The Unicorn Academy Guide to Amateur Photography (Lesson One): "What Kind of Camera Should I Get?"
I see this question float around the internet a lot, and it excites me when someone approaches me directly with it. I think back to when I “took the plunge” and got my first DSLR, and how inspired and excited I was to have such an awesome tool in my hands. My first camera was a Nikon D70s that I bought from a friend, and I used that camera for many years before I wound up with two cameras in my kit, as well as a full-frame Nikon D700.
One important thing to think about before making the gigantic purchase is to ask yourself whether or not you are planning to take your camera off Automatic. If you really do not see yourself wanting to go beyond simply “pointing and shooting,” I honestly would think twice before purchasing a DSLR. In my honest opinion, it would be expensive to purchase something that you are already doing with your smartphone. If you haven’t heard about the cameras on the latest iPhones or Samsung Galaxies--they’re pretty good and that is all that most people need.
I’m not making fun...I’m being serious. Smart phones have amazing cameras now. You may laugh at the concept of selfies, but “Portrait Mode” is seriously cool….
However, if you want to take it a step further and learn how you can control and manipulate your images to get them the way you want them to look, then HELL YES you should get a DSLR! Whether you are a student, looking to just take it up as a hobby, or are thinking down the road that you might see yourself working in the field professionally--it’s good to remember that we all start somewhere. Basically, a camera is a tool and it is the photographer that creates the images.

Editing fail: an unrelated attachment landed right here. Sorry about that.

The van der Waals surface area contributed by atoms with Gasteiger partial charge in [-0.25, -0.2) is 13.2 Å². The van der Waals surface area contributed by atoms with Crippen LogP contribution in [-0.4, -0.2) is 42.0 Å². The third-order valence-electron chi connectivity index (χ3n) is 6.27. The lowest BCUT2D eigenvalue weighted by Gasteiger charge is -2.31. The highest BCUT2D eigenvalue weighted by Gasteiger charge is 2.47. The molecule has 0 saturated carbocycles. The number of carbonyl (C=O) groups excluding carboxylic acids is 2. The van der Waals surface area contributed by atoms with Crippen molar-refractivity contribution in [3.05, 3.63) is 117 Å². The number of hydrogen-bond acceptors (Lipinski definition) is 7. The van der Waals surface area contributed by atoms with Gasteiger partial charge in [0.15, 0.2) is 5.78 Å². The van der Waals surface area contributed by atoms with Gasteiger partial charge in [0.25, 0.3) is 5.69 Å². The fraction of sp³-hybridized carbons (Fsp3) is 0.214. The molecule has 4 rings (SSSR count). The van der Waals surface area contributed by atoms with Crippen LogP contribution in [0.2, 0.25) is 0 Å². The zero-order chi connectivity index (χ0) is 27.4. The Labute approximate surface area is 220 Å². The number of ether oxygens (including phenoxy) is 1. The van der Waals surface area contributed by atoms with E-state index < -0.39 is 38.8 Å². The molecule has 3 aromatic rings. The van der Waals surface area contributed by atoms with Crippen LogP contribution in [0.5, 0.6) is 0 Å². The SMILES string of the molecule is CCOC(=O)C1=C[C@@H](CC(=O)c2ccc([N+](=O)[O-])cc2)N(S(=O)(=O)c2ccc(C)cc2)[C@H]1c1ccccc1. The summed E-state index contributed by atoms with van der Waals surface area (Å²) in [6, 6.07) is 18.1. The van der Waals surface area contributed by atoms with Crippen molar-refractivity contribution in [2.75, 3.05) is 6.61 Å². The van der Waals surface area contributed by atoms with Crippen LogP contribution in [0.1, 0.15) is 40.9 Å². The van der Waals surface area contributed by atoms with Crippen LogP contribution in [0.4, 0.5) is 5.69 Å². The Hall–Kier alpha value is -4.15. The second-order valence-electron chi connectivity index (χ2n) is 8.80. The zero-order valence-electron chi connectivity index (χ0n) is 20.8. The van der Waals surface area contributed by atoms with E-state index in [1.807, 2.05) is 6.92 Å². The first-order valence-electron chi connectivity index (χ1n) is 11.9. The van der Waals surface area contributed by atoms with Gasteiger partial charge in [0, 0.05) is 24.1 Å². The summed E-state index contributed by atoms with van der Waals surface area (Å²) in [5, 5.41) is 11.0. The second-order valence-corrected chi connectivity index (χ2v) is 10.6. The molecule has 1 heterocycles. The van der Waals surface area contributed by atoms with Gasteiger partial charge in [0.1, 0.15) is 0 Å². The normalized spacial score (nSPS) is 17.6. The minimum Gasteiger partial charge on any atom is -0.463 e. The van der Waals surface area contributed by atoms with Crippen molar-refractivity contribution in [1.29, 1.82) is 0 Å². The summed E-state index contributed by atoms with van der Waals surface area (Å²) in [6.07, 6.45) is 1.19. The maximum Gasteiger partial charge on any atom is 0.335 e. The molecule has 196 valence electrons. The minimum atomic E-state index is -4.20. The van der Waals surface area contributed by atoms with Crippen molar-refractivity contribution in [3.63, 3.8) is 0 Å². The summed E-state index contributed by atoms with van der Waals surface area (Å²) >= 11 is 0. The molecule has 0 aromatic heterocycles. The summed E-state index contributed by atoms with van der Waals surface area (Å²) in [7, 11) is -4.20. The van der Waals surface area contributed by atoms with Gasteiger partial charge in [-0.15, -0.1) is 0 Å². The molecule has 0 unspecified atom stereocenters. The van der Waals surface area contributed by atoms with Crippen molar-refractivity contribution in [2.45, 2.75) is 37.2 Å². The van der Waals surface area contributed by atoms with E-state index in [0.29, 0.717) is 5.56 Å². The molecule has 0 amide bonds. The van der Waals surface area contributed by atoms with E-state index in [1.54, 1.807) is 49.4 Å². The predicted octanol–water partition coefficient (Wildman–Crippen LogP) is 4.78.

Wait...what's a DSLR? DSLR stands for Digital Single Lens Reflex. If you have ever had pictures taken professionally, this is the type of camera that is used. What this means is light enters the camera through a single lens that goes through a series of mirrors or a prism and then enters the sensor that captures the image.
In the days of film, these cameras were simply known as "SLRs."
Prospective photographers are always wondering about what brand to work with. I’m a Nikon girl, but you know what? It doesn’t really matter. Nikon, Canon, and Sony all make fine cameras from beginner to expert level. Pentax and Olympus are also a couple of good brands that make excellent DSLRs, but the aforementioned trio definitely are the most well-known. If you don’t know where to start, do some research and figure out what bodies other beginners like and are buying. What features were they looking for? How easy was it to figure out how to use? Below are three great beginner cameras that I’ve used and known a few others to use, and they really like them. Most camera companies will make it a point to create models that specifically cater to beginners:
Nikon D3400 ($532 New on Amazon with 18-55 lens)
Canon Rebel T6 ($499 New on Amazon with 18-55 lens)
Sony Alpha a68 ($692 New on Amazon with 18-55 lens)